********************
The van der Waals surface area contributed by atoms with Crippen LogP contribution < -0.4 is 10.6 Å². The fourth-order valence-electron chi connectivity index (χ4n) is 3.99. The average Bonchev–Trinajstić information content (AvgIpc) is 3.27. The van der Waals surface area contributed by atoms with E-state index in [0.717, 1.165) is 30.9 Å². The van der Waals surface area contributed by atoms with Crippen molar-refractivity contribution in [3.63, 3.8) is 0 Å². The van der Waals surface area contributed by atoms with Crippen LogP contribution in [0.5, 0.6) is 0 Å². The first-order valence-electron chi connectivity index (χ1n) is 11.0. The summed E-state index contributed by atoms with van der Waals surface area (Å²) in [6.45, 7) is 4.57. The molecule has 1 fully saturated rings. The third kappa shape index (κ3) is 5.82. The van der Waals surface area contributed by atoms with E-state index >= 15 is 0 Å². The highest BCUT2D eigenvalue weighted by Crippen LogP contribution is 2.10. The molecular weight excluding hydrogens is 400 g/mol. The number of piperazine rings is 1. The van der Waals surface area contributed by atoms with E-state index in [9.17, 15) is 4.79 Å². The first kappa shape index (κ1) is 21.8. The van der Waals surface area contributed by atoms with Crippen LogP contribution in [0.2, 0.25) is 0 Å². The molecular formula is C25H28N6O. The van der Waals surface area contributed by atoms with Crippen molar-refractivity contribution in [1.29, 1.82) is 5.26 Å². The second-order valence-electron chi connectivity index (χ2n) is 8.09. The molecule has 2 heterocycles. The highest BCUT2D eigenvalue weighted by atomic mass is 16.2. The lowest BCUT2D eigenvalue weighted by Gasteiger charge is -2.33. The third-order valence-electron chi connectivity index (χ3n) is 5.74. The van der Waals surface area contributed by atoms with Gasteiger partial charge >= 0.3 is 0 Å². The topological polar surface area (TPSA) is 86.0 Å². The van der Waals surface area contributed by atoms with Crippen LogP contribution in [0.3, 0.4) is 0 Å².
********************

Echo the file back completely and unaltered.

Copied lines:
The van der Waals surface area contributed by atoms with Crippen LogP contribution < -0.4 is 10.6 Å². The fourth-order valence-electron chi connectivity index (χ4n) is 3.99. The average Bonchev–Trinajstić information content (AvgIpc) is 3.27. The van der Waals surface area contributed by atoms with E-state index in [0.717, 1.165) is 30.9 Å². The van der Waals surface area contributed by atoms with Crippen molar-refractivity contribution in [3.63, 3.8) is 0 Å². The van der Waals surface area contributed by atoms with Crippen LogP contribution in [0.5, 0.6) is 0 Å². The first-order valence-electron chi connectivity index (χ1n) is 11.0. The summed E-state index contributed by atoms with van der Waals surface area (Å²) in [6.45, 7) is 4.57. The molecule has 1 fully saturated rings. The third kappa shape index (κ3) is 5.82. The van der Waals surface area contributed by atoms with E-state index >= 15 is 0 Å². The highest BCUT2D eigenvalue weighted by Crippen LogP contribution is 2.10. The molecular weight excluding hydrogens is 400 g/mol. The number of piperazine rings is 1. The van der Waals surface area contributed by atoms with E-state index in [9.17, 15) is 4.79 Å². The first kappa shape index (κ1) is 21.8. The van der Waals surface area contributed by atoms with Crippen LogP contribution in [0.2, 0.25) is 0 Å². The molecular formula is C25H28N6O. The van der Waals surface area contributed by atoms with Crippen molar-refractivity contribution in [1.29, 1.82) is 5.26 Å². The second-order valence-electron chi connectivity index (χ2n) is 8.09. The molecule has 2 heterocycles. The highest BCUT2D eigenvalue weighted by atomic mass is 16.2. The lowest BCUT2D eigenvalue weighted by Gasteiger charge is -2.33. The third-order valence-electron chi connectivity index (χ3n) is 5.74. The van der Waals surface area contributed by atoms with Gasteiger partial charge >= 0.3 is 0 Å². The topological polar surface area (TPSA) is 86.0 Å². The van der Waals surface area contributed by atoms with Crippen LogP contribution in [0.3, 0.4) is 0 Å².